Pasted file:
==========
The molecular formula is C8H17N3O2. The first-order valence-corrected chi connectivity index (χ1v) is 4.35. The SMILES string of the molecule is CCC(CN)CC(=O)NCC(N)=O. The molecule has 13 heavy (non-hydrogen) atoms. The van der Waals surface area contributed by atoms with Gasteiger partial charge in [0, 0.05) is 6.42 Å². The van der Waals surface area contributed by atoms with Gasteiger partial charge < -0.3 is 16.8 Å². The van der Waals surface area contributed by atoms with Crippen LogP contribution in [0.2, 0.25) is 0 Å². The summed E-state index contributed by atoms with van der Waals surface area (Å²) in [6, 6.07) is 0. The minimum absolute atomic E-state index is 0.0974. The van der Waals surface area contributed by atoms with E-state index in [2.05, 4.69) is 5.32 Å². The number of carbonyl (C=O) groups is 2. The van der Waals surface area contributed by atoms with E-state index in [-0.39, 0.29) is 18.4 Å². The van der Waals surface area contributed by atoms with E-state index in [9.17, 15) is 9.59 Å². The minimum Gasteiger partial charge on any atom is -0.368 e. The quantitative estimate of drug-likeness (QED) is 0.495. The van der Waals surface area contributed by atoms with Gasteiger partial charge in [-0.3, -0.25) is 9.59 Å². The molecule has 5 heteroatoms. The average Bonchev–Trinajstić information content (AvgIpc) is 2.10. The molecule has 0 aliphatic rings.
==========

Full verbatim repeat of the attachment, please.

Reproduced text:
The molecular formula is C8H17N3O2. The first-order valence-corrected chi connectivity index (χ1v) is 4.35. The SMILES string of the molecule is CCC(CN)CC(=O)NCC(N)=O. The molecule has 13 heavy (non-hydrogen) atoms. The van der Waals surface area contributed by atoms with Gasteiger partial charge in [0, 0.05) is 6.42 Å². The van der Waals surface area contributed by atoms with Gasteiger partial charge < -0.3 is 16.8 Å². The van der Waals surface area contributed by atoms with Crippen LogP contribution in [0.2, 0.25) is 0 Å². The summed E-state index contributed by atoms with van der Waals surface area (Å²) in [6, 6.07) is 0. The minimum absolute atomic E-state index is 0.0974. The van der Waals surface area contributed by atoms with E-state index in [2.05, 4.69) is 5.32 Å². The number of carbonyl (C=O) groups is 2. The van der Waals surface area contributed by atoms with E-state index in [-0.39, 0.29) is 18.4 Å². The van der Waals surface area contributed by atoms with E-state index in [9.17, 15) is 9.59 Å². The minimum Gasteiger partial charge on any atom is -0.368 e. The quantitative estimate of drug-likeness (QED) is 0.495. The van der Waals surface area contributed by atoms with Gasteiger partial charge in [-0.3, -0.25) is 9.59 Å². The molecule has 5 heteroatoms. The average Bonchev–Trinajstić information content (AvgIpc) is 2.10. The molecule has 0 aliphatic rings.